Web Magazine for Information Professionals

Web Focus: WebWatching UK Universities and Colleges

Brian Kelly describes the WebWatch project.

About WebWatch

WebWatch is a one year project funded by the British Library Research and Innovation Centre (BLRIC) [1]. The main aim of WebWatch is to develop and use robot software to analyse the use of web technologies with various UK communities and to report on the findings to various interested communities. Other aims of WebWatch include:

WebWatch Trawls

UK Public Libraries

The WebWatch robot was launched on the evening of Wednesday, 15th October 1997 - the day of the launch of the LIC’s ‘New Library: The People’s Network’ report [2]. The robot trawled UK Public Library websites, as defined in the Harden’s list [3]. The aim of this initial trawl was to audit the size of public library websites on the day of the launch of the New Library report.

UK Universities and Colleges Home Pages

The second WebWatch trawl took place on the evening of Friday 24th October. This time the robot analysed UK Higher Education Universities and Colleges home pages (i.e. the institutional entry point), as defined by the HESA list [4].

The WebWatch robot stored the following information for subsequent analysis:

HTML elements
A count of all HTML elements used in the institutional entry page and details of element attributes. This includes:
Metadata Details
Use of the <META> element and of the type of metadata used.
Link Details
A count of the numbers of links and details of the destinations of the links.
Image Details
A count of the numbers of inline images and details of the <IMG> attribute values (e.g. WIDTH, HREF, etc).
Script Details
A count of the number of client-side scripts.
Header Information
HTTP header information, including:
Server Software
The name and version of the server software used.
File Size
The size of the institutional HTML entry page.
Modification Date
The modification date of the institutional entry page.

Figure 1 illustrates the raw data file.

Gatherer-Time{24}: Fri Oct 24 19:21:00 1997 File-Size{4}: 2323 CRC{9}: 200 (OK) Message{3}: OKD Date{20}: Fri, 24 Oct 1997 18 Server{13}: Apache/1.1.3 … Type{4}: HTML total-count{2}: 69 p-count{1}: 3 a-count{2}: 15 center-count{1}: 1 b-count{1}: 5 title-count{1}: 1 head-count{1}: 1 br-count{2}: 17 .. img-60-attrib{61}: width=13|src=../gifs/redgem.gif|height=13|alt=*|nosave=nosave a-48-attrib{30}: href=/www/schools/schools.html …

Figure 1 - Portion of the Raw Data Collected by the WebWatch Robot

The first part of the data file contains the HTTP header information. The second part contains a count of all HTML elements found in the home page. The final part contains the attribute values for all HTML elements.

Analysis of UK Universities and Colleges Home Pages

A total of 164 institutions were included in the input file. The WebWatch robot successfully trawled 158 institutions. Six institutional home pages could not be accessed, due to server problems, network problems or errors in the input data file.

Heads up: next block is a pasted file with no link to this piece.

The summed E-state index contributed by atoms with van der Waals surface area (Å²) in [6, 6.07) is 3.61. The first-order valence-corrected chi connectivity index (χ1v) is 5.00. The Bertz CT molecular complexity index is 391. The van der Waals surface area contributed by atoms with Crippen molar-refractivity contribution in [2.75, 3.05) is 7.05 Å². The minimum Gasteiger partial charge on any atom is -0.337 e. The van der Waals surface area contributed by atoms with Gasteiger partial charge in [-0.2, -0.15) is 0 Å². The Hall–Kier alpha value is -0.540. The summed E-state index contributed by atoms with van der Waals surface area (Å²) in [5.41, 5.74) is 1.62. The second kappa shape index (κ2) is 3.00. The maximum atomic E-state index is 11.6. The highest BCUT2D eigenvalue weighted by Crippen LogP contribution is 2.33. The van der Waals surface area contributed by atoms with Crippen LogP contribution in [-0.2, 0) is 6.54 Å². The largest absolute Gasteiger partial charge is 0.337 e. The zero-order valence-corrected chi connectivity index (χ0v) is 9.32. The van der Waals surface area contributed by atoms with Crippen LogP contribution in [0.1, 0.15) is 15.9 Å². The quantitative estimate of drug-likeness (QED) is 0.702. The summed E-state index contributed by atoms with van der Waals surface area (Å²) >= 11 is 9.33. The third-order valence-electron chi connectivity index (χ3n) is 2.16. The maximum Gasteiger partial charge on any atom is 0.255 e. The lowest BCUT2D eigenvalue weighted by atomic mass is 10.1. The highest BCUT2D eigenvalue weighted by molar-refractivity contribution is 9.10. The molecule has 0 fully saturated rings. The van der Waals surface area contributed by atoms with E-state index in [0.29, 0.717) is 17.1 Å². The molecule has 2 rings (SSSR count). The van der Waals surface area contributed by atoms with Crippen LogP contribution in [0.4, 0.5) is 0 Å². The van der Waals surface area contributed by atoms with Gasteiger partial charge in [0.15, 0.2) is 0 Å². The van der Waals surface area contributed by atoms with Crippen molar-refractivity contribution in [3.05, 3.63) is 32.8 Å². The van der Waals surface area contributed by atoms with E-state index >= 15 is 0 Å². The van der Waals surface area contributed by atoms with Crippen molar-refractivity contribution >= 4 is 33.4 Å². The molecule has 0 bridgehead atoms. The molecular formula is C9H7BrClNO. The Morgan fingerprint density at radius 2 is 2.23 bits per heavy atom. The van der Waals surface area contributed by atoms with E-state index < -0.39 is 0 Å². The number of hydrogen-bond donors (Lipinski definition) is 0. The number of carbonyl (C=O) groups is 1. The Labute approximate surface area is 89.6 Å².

Page Size

The average size of the HTML page is 3.67 Kb. Figure 2 gives a histogram of file sizes.

Figure 2 - Histogram of HTML File Sizes versus Frequency
Figure 2 - Histogram of HTML File Sizes versus Frequency

It should be noted that the file sizes do not include the sizes of inline or background images. This histogram therefore does not indicate the total size of the files to be downloaded.

HTML Element Usage

The average number of HTML elements on institutional HTML pages is 80. Figure 3 gives a histogram of the numbers of HTML elements.

Figure 3 - Histogram of Numbers of HTML Elements versus Frequency
Figure 3 - Histogram of Numbers of HTML Elements versus Frequency

Note that this data is based on counts of HTML start tags. It will omit implied element usage (such as text following a head element which have an implied paragraph start tag).

Also note that in a web document consisting of several frames the numbers of HTML start tags will only cover the tags included in the page containing the information about the frames, and not the documents included in the frames.

The most frequently used HTML element in the sample was the <A> element. Figure 4 gives a summary of the five most popular HTML elements.

Figure 4 - The Five Most Widely Used HTML Elements
Figure 4 - The Five Most Widely Used HTML Elements

Examination of Particular HTML Elements

Usage of a number of particular HTML elements was examined in greater detail.

In addition it was observed that there were no occurrences of Java in institutional home pages. There was one occurrence of a page with background sound.

A number of metadata attributes were analysed, including:

A histogram of use of these <META> element attributes is shown in Figure 5.

Figure 5 - Histogram of META Attributes versus Frequency
Figure 5 - Histogram of META Attributes versus Frequency

Software used to create the home page included various Netscape authoring software (15 occurrences, 9.5%), Microsoft Front Page (12 occurrences, 7.6%), Internet Assistant for Word (3 occurrences, 1.9%), Claris HomePage (3 occurrences, 1.9%) and PageMill (1 occurrence, 0.6%).

The “REFRESH” attribute was used to refresh the page (or send the user to another page) in 5 institution home pages. Of these, two used a refresh time of 0 seconds, one of 8 seconds, one of 10 seconds and one of 600 seconds.

Dublin Core metadata was used in two institutions.

PICS content filtering metadata was used in two institutions.

Numbers of Links

The average number of links on institutional HTML pages is 17. Figure 6 gives a histogram of the number of links.

Figure 6 - Histogram of Numbers of Links versus Frequency
Figure 6 - Histogram of Numbers of Links versus Frequency

This histogram includes links contained in the following HTML elements: <A>, <APPLET>, <AREA>, <EMBED>, <FRAME>, <BASE>, <IFRAME>, <IMAGE>, <LINK>, <MAP> and <OBJECT>. It does not, however, include links used in server-side active maps.

Note that the histogram shows the total number of links - in some cases links may be duplicated, such as links provided by client side maps and repeated as simple hypertext links.

Also note that the WebWatch robot does not obey the HTTP REFRESH method, and so the numbers of links for the small numbers of institutions which make use of REFRESH will be underestimated.

The WebWatch robot retrieves the initial HTML file specified in the input file. If this file contains a FRAMESET element the robot will only analyse the data contained in the original file, and will not retrieve the files included in the frames. This means that the numbers of links for the 12 institutions which uses frames will be underestimated.